Reflections on the World of Tomorrow: Science, Carl Sagan, and Different Conceptions of the Future

The following is a guest post from Trevor Owens, Special Curator for the Library of Congress Science Literacy Initiative and Digital Archivist in the Office of Strategic Initiatives. For teacher resources related to the new Finding Our Place in the Cosmos online collection, try the Library’s new primary source set Understanding the Cosmos: Changing Models of the Solar System and the Universe.

Our ideas about science and technology play an important role in how we imagine the future. Does new technology directly improve society? Or is it more complicated than that. We can look at a series of items from the new online collection Finding Our Place in the Cosmos: From Galileo to Sagan and Beyond to explore how Carl Sagan’s ideas developed and changed on this topic over time.

Visiting “The World of Tomorrow” in 1939

New York World's Fair poster, 1939

New York World’s Fair poster, 1939

Carl Sagan’s parents took him to the 1939 New York City World’s Fair. The fair presented “the world of tomorrow,” a vision of a future America which left a significant impression on young Sagan. On the grounds of the fair, visitors could see a seven-foot tall robot, air conditioners, and a speech synthesizer.

The demonstrations of countless wonders showed how technology would help to bring about a better and brighter tomorrow. Our ideas about science and technology play an important role in how we imagine our future. What do you think this poster says about ideas about the future in 1939?

You might ask students to consider the following questions:

  • Identify the different places and objects depicted in the poster. Why do you think the creators of the poster chose to include these items?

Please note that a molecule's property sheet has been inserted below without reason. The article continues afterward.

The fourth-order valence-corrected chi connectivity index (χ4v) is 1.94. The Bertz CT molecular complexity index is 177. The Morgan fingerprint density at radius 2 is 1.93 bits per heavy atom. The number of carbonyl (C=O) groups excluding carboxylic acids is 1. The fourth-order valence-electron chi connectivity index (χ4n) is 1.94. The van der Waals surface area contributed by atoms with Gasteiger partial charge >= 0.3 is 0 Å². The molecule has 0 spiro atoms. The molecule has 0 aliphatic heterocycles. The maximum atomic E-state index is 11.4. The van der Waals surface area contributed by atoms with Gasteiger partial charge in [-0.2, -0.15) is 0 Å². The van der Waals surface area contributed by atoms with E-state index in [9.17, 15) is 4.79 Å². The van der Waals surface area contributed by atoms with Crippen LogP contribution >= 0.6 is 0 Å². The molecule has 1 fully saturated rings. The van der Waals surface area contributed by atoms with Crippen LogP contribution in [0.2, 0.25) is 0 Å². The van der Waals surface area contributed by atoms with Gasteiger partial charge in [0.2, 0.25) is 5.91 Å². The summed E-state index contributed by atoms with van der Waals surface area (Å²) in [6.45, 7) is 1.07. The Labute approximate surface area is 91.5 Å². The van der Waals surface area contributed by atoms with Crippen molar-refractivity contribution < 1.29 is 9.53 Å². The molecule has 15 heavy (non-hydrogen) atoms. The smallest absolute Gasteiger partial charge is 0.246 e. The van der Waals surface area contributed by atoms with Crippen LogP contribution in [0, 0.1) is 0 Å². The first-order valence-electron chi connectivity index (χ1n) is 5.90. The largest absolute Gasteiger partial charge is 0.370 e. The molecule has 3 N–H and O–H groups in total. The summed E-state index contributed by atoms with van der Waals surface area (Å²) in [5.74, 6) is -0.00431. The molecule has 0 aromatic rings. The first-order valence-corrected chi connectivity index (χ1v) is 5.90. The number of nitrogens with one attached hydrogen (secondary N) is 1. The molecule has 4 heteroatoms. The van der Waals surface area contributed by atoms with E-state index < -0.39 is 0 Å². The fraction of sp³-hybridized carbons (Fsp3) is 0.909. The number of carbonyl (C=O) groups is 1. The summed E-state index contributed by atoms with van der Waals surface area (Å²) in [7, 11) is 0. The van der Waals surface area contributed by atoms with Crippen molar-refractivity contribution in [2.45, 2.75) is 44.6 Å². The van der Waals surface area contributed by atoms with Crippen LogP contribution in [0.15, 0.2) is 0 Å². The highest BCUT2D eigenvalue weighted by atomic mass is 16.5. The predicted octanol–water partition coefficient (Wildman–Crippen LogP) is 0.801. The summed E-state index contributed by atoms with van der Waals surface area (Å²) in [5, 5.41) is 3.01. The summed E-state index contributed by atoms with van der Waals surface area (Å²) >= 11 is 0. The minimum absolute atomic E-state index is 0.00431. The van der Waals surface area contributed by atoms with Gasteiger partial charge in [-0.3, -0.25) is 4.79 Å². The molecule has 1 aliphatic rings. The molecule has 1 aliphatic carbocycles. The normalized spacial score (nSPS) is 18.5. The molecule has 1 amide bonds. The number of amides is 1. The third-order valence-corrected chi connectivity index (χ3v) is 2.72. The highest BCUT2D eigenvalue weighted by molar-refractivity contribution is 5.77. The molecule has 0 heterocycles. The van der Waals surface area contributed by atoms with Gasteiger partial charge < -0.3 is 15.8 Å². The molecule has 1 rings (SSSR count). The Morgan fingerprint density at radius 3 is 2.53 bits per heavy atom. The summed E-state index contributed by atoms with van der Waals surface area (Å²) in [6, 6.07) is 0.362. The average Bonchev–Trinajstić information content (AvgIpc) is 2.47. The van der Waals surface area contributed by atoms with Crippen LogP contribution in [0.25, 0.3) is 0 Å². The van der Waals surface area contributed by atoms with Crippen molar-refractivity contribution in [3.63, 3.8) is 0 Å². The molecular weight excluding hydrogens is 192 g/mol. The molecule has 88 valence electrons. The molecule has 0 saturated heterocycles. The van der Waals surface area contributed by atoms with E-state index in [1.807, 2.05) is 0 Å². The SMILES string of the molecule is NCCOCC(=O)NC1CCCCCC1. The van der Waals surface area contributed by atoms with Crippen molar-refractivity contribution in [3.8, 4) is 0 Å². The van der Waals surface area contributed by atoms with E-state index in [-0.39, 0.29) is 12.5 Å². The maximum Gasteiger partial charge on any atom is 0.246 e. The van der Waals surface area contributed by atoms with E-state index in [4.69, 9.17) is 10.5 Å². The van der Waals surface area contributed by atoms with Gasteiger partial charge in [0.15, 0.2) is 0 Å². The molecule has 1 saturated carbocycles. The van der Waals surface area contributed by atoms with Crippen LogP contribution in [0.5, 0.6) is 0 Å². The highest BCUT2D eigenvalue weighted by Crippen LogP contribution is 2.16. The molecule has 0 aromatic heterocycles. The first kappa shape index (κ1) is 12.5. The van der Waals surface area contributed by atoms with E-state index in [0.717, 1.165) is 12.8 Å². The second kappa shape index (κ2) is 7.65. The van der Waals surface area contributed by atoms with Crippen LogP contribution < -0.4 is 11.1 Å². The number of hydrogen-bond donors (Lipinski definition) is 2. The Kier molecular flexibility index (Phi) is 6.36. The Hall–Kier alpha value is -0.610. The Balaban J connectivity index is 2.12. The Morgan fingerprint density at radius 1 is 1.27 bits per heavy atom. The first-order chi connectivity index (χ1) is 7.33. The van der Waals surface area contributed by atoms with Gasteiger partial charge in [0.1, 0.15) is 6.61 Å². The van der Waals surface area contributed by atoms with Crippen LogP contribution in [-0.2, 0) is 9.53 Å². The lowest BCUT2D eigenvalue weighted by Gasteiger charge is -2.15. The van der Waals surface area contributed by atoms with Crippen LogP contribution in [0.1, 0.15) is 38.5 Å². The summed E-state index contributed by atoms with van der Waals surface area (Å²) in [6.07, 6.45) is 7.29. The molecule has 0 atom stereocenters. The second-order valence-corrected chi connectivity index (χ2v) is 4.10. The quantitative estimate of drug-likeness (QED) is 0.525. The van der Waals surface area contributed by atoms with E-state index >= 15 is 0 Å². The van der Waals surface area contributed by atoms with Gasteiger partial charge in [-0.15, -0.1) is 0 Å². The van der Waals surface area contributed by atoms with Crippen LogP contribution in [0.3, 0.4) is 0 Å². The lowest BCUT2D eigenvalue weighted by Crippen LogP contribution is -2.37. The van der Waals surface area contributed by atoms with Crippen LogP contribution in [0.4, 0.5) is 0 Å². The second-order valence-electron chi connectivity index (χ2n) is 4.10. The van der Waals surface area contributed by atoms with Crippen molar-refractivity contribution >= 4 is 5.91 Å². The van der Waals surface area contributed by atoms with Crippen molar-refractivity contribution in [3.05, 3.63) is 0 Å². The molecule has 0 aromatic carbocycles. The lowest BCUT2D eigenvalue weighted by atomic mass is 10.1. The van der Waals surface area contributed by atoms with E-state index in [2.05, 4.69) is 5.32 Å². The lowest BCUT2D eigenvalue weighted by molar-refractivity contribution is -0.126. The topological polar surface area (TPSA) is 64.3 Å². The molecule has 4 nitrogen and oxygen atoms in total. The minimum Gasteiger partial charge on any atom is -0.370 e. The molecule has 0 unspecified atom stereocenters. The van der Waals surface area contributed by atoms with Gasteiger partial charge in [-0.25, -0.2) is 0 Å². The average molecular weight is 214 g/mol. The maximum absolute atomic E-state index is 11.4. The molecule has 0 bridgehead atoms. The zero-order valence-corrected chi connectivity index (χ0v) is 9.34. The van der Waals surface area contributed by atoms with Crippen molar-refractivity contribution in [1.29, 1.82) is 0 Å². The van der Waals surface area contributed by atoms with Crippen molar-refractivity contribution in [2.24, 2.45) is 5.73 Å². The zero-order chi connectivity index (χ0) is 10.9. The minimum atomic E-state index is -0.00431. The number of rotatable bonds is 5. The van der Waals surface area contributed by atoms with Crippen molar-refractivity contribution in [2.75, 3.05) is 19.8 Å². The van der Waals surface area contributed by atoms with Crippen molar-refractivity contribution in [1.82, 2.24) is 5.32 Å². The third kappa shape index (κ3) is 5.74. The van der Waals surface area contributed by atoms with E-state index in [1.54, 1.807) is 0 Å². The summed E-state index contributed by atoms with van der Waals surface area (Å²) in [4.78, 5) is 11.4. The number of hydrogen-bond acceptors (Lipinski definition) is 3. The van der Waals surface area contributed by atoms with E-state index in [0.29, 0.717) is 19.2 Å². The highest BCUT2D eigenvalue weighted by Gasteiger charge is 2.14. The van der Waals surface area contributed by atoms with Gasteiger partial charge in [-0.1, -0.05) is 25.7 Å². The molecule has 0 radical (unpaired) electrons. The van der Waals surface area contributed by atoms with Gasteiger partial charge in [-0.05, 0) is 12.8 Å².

• What does the slogan “the world of tomorrow” suggest to you?
  • How would you describe the style of the drawings in the poster?

Carl Sagan’s Childhood Drawing of the Future

The Evolution of Interstellar Space Flight, by Carl Sagan

The Evolution of Interstellar Space Flight, by Carl Sagan

As a youth, Carl Sagan drew his own poster. In The Evolution of Interstellar Space Flight, likely created when he was between the ages of 10 and 13, Carl Sagan presents a vision for space flight as a collage of newspaper headlines from the future.

One of the headlines announces the invention of an atomic space ship that can travel five miles a second. In his imagination, the possibilities of space travel were enough to overcome political struggles on Earth.

Looking at Sagan’s poster, students could consider the following questions.

  • What events did the young Carl Sagan predict?
  • What trends or patterns do you see in the predicted events?
  • What kinds of connections do you see between the events the young Carl Sagan imagined in the future and the future depicted in the 1939 World of Tomorrow poster?

What do students today think the future will be like? Which of their predictions might seem strange once the future actually arrives?

Sentiments of an American (History) Teacher: Primary Sources and the Library of Congress Summer Teacher Institute

This summer, attending the Library of Congress Summer Teacher Institute took me back to the “awe” of history. Seeing the diary entry from the night President Lincoln was shot, and being able to see the emotion in the writing…You don’t get that in a transcript or in a modified document.

Kate DiCamillo: Stories Connect Us

The role of the Ambassador is to raise “national awareness of the importance of young people’s literature as it relates to lifelong literacy, education and the development and betterment of the lives of young people.” DiCamillo, the fourth to hold this position, has chosen “Stories Connect Us” as her theme, saying “When we read together, we connect. Together, we see the world. Together, we see each other.”